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Washington State Supreme Court Holds that Denying Wheelchair-Bound Prisoner Access to Water and Toilet Facilities Violates State Constitution

by Doug Ankney

In an opinion issued on October 7, 2021, the Supreme Court of Washington ruled that holding wheelchair-bound prisoner Robert Rufus Williams in a cell that lacked a sink or toilet violated the Washington State Constitution.

The now-79-year old Williams was convicted of multiple offenses, including a brutal assault of his ex-girlfriend, and sentenced to 22.5 years of confinement. Years earlier, Williams had experienced a massive stroke that immobilized the right side of his body and required him to use a wheelchair. He also suffered from diabetes and hypertension.

While at Coyote Ridge Corrections Center (CRCC), Williams shared a cell with three prisoners. Because the cell had no sink or toilet, Williams had to wait for prison staff to unlock his cell and move him to an accessible bathroom facility equipped to accommodate his needs. He often waited long periods of time for this assistance, forced frequently to relieve himself in bottles and unable to keep himself clean.

In April 2020, Williams sought an extraordinary medical placement with his sister in Florida. The state Department of Corrections (DOC) denied his request. A week later, CRCC reported its first case of COVID-19 within the facility.

Aided by counsel from the Washington Innocence Project, Williams filed a personal restraint petition (PRP) in May 2020, alleging his conditions of confinement were cruel in violation of article I, section 14 of the Washington State Constitution and the Eighth Amendment of the federal constitution. He requested immediate release to live with his sister in Florida.

While his PRP was pending in the Court of Appeals (COA), Williams tested positive for COVID-19. After being hospitalized, he was returned to his cell at CRCC.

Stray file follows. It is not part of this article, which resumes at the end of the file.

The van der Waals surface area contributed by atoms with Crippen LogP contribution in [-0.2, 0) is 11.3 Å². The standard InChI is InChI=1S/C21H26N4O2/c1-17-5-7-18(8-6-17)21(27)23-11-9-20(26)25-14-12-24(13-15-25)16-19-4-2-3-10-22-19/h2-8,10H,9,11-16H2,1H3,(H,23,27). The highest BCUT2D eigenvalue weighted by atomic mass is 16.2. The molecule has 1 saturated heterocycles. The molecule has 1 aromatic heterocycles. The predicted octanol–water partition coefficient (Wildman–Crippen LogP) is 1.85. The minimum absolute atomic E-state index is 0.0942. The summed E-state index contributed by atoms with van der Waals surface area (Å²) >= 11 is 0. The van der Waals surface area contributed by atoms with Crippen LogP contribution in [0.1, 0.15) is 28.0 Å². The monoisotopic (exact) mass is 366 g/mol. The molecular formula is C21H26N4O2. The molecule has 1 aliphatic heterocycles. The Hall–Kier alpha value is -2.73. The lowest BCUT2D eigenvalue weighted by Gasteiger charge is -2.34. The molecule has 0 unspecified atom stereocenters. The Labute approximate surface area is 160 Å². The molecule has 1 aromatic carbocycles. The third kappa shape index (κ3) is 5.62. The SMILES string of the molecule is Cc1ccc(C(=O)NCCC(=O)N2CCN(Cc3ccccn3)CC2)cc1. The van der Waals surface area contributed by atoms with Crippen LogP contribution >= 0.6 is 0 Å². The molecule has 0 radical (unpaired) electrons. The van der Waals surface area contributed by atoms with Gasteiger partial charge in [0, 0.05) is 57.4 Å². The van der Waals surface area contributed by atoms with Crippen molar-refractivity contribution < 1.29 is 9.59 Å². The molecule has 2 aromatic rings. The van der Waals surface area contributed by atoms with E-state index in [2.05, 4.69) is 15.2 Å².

The court then denied his PRP, after which the Washington Supreme Court granted his request for accelerated review.

In its analysis, the Court said it was guided by the six non-exhaustive factors of State v. Gunwall, 720 P.2d 808 (Wash. 1986): (1) the textual language of the state constitution; (2) differences in the texts of parallel provisions of the federal and state constitutions; (3) state constitutional and common law history; (4) preexisting state law; (5) structural differences between the federal and state constitutions; and (6) matters of particular state interests or local concern.

The court concluded that article I, section 14 of the state constitution provided greater protection than the Eighth Amendment of the federal constitution. Whereas article I, section 14 prohibits “cruel” conditions, the Eighth Amendment prohibits only conditions that are both “cruel and unusual.” Additionally, case law recognized Washington’s long-standing and special duty to keep convicted individuals “in health and safety,” the Court said, citing Kusah v. McCorkle, 170 P. 1023 (Wash. 1918).

Ultimately, the Court concluded that the state constitution prohibits conditions of confinement that create a substantial risk of harm unless they are reasonably necessary to accomplish a legitimate penological interest. Unlike Eighth Amendment claims, prisoners in Washington do not have to meet the deliberate indifference standard of Farmer v. Brennan, 511 U.S. 825 (1994), if they bring their claims under the Washington Constitution.

Because DOC, pursuant to an order of the Court, had moved Williams to an assisted-living unit within the prison with access to a toilet and water, provided him with a personal aide, and provided him with an emergency call button to summon medical help, the Court denied his request for release to his sister’s home. Even though he was still subject to a risk of harm, the state has an interest in keeping him confined to protect the public. See: In re Pers. Restraint of Williams, 198 Wn.2d 342 (Wash. 2021).

As of April 8, 2022, DOC had recorded 13,723 confirmed cases of COVID-19 among its prisoner population, with 17 deaths. This opinion details some of the barbarism of 19th-century prison conditions—when leg irons did the work of guards—and reforms that followed. It appears the Court, by comparing its ordered remedy with those earlier conditions of confinement, satisfies itself that it is humane. But isn’t this like a 500-pound man shedding 100 pounds and announcing he is no longer obese?  

Additional source: Centralia Chronicle

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